adjective, hast·i·er, hast·i·est.
Examples from the Web for hastiness
She fancied she saw Cambyses holding out his hand as if to ask forgiveness for his hastiness and foolish jealousy.An Egyptian Princess, Complete|Georg Ebers
He was often brusque and harsh, and more than once was properly reproved for his hastiness and want of consideration.A Book about Doctors|John Cordy Jeaffreson
Much as her waywardness and hastiness were at fault, he was still more to blame in effecting the rupture between them.Mary Wollstonecraft|Elizabeth Robins Pennell
Then a swift fear took her of disloyalty, of hastiness, of self-confidence trenching on cruelty.The History of Sir Richard Calmady|Lucas Malet
O master, what a mess of brewis stands now upon the point of spoiling by your hastiness.
British Dictionary definitions for hastiness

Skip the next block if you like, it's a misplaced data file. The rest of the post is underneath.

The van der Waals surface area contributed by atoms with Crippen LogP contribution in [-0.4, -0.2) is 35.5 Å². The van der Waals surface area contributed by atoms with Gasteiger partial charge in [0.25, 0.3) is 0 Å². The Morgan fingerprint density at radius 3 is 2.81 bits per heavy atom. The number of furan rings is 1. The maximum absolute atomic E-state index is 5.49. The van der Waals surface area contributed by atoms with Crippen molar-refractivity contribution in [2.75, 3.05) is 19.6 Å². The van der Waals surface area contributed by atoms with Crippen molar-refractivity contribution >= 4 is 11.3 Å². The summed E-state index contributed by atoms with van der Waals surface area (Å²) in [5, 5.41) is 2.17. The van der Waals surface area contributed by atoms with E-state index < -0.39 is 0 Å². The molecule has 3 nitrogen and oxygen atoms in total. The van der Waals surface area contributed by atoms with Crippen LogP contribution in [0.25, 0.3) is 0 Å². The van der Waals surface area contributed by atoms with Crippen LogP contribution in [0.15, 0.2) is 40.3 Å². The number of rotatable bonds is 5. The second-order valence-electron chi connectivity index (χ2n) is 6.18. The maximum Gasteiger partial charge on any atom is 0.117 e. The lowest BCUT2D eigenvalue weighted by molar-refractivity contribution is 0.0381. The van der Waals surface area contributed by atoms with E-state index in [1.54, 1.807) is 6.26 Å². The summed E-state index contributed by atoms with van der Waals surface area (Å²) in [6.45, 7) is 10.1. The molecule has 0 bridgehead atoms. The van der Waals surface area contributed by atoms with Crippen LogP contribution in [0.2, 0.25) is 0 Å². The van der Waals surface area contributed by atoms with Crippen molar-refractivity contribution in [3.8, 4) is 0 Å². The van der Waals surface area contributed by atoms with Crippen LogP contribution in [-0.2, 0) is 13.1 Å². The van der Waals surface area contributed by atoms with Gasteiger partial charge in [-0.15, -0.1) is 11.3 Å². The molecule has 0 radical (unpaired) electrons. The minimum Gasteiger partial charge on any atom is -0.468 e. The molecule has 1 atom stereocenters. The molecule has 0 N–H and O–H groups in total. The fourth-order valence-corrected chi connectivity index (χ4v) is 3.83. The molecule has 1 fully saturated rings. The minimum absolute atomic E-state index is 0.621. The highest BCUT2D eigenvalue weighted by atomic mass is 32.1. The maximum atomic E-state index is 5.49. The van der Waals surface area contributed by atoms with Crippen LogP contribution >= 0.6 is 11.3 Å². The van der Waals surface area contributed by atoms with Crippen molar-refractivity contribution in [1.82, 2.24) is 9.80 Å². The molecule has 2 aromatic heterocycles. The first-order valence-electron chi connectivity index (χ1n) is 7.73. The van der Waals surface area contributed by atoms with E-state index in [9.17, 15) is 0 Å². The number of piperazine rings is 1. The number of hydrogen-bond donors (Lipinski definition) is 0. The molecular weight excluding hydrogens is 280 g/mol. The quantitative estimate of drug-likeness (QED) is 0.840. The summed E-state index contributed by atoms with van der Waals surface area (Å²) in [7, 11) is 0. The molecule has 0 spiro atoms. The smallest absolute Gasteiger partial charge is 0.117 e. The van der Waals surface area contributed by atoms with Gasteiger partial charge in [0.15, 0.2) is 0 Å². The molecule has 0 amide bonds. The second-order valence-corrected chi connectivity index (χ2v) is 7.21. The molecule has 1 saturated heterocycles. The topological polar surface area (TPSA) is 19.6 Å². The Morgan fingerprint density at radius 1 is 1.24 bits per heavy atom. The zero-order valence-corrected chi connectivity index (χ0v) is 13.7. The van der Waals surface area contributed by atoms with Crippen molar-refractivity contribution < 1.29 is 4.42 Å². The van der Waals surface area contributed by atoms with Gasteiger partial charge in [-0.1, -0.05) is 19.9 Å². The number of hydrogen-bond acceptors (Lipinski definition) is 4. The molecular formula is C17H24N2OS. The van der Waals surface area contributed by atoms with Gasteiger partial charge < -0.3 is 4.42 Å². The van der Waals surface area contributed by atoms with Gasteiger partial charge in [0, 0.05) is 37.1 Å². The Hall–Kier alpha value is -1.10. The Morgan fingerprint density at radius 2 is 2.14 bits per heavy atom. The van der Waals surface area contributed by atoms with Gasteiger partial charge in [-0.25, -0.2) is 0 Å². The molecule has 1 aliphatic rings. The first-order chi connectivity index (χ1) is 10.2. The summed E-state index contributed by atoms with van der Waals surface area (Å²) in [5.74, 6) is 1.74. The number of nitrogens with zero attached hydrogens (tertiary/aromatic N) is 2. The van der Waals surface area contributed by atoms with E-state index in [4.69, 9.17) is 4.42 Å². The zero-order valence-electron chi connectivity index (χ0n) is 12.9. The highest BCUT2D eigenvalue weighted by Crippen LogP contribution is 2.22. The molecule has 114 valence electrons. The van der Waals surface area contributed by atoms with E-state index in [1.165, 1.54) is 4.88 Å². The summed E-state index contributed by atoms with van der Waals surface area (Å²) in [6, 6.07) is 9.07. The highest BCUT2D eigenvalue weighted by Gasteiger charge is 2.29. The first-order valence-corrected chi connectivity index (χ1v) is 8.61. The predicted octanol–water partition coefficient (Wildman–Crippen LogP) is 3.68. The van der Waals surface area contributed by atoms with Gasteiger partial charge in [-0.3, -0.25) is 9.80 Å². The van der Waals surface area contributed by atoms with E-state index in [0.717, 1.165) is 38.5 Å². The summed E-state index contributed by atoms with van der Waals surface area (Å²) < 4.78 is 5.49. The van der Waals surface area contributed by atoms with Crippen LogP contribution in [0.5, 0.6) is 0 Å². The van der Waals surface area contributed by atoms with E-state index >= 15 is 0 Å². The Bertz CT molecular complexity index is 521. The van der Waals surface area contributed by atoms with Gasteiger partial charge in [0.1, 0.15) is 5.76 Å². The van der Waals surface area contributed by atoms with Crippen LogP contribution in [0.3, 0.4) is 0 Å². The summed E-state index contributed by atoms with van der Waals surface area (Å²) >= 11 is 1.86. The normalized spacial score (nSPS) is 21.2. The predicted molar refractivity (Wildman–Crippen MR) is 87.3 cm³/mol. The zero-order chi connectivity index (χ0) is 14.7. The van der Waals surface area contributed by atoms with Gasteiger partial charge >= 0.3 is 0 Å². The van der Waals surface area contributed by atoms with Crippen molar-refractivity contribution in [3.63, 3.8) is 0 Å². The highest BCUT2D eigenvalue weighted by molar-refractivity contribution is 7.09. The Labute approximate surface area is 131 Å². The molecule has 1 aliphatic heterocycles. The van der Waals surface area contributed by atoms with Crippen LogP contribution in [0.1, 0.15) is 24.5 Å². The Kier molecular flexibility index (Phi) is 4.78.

adjective -tier or -tiest
Word Origin and History for hastiness
mid-14c., "speedy, quick," by 1500s replacing or nativizing earlier hastif (c.1300) "eager, impetuous," from Old French hastif "speedy, rapid; forward, advanced; rash, impetuous" (12c., Modern French hâtif), from haste (see haste). Meaning "requiring haste" is late 14c. (the sense in hasty pudding, 1590s, so called because it was made quickly); that of "rash" is from early 15c. Related: Hastiness. Old French also had a form hasti (for loss of terminal -f, cf. joli/jolif, etc.), which may have influenced the form of the English word.
The termination was doubtless from the first identified with native -i, -y, from OE -ig; and it is noticeable that the other Teutonic langs. have formed corresponding adjs. of that type: Du. haastig, Ger., Da., Sw. hastig. [OED]